1

Whilst on holiday in Iceland, I forgot to buy a ND filter, which didn't allow me to take long exposure shots of waterfalls. I have a few images that I would have preferred to expose for longer but couldn't due to the abundance of light.

Is there any way I can perhaps make my photos look slightly longer exposed? I have looked at tutorials on youtube, and they recommend using a motion-blur filter, I have tried this, but it doesn't give such a great result. Does anyone know anymore techniques I could use?

All answers appreciated!

  • My personal opinion is not to bother, it wont look right without a lot of skill/time, and a crisp water shot will look better than a cheesy photoshop attempt. Next time you're stuck without an ND filter, stop down to get the shutter time as slow as you can and take a long series of images and stack them when you get home. – Matt Grum Jun 19 '14 at 11:05
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    @MattGrum: I dunno. Photoshop is awfully powerful in itself, and in the right hands, it is capable of wonders. The new motion blur path feature in Photoshop CC 2014 would help sell a faux water blur in a rocky stream by letting you shape the blur over the rocks. If you're not on the CC train, some judicious liquification should do the trick. – Warren Young Jun 30 '14 at 23:28
4

I was going to say that it isn't possible, but I did figure out at least one way to sort of do it, at least for some images of some waterfalls, with somewhat acceptable results sometimes. Caveat emptor.

The trick I came up with relies on the fact that, in a typical picture of a waterfall, the water looks white while the background is mostly dark. Thus, by using a technique similar to exposure fusion, we can blur the water while keeping the background sharp. Also, as long as the water is all mostly moving in the same direction (down), we can more or less get away with a simple linear blur — don't try this on a picture of churning rapids.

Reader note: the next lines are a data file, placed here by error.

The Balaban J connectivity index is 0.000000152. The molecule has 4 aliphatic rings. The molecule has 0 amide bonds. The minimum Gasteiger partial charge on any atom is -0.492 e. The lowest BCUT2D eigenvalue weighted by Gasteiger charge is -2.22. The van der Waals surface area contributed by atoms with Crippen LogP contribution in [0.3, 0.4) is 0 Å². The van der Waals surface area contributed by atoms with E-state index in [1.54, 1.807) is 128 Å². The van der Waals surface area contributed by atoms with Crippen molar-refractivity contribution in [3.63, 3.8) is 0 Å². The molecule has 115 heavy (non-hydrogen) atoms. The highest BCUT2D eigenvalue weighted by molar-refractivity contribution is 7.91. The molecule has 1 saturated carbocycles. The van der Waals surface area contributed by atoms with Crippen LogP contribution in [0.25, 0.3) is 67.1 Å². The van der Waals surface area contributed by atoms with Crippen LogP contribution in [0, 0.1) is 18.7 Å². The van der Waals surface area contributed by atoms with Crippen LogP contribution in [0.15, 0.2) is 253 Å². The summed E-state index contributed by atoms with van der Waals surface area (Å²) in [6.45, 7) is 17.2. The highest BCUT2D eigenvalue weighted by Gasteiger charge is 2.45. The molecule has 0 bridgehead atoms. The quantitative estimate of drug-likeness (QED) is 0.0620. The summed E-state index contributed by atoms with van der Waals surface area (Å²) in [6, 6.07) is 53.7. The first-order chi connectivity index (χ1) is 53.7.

For a demonstration, let me use this public domain picture of the Pacheco Waterfall in Venezuela by Hellen Perrone at Wikimedia Commons, taken with a shutter speed of about 1/200 s:

    Pacheco Waterfall in Venezuela by Hellen Perrone at Wikimedia Commons
(Click the images to view them at full size.)

The first step is make a copy of the image on a new layer, and to cut away anything that is (close to) white except the waterfall. In this photo, that mostly means the sky:

    Step 1: Cut away the sky, and everything else white that isn't waterfall
(Here, as in the images below, transparent areas are shown as black.)

Next comes the trick: add a layer mask to the new layer, and set it to a grayscale copy of the layer. This effectively makes the dark (non-waterfall) parts of the layer transparent, while leaving the light (waterfall) parts opaque:

    Step 2: Add layer mask, set it to grayscale copy of layer
(Again, the layer is shown on a black background. Here's a small transparent PNG version, if you prefer.)

To better separate the waterfall and non-waterfall parts, we need to increase the contrast of the mask. To do that, I selected the mask and adjusted its color levels using a strong S curve:

    Step 3: Increase mask contrast   Screenshot of curves adjustment
(Here's another transparent PNG for those who like them better.)

After applying the layer mask (to merge it into the alpha channel), we're ready to add some motion blur. Here, I used a linear blur with a 50px blur length (quite large, to make it obvious even at small sizes) and an angle of 265 degrees (5 degrees off straight down):

    Step 4: Add motion blur
(And here's a transparent PNG version of this step too.)

Replacing the black background with the original photo, the combined image looks like this:

    Step 5: Place masked and blurred layer on top of original

Finally, a bit of manual erasing fixes a few inappropriately blurred spots, producing this result:

    Final result: Waterfall with fake long exposure

  • +1, but you might add some more detail on the "Replacing the black background with the original photo" step. I'd do that with a blend mode (lighten?) but you might have another technique. – Warren Young Jun 18 '14 at 23:55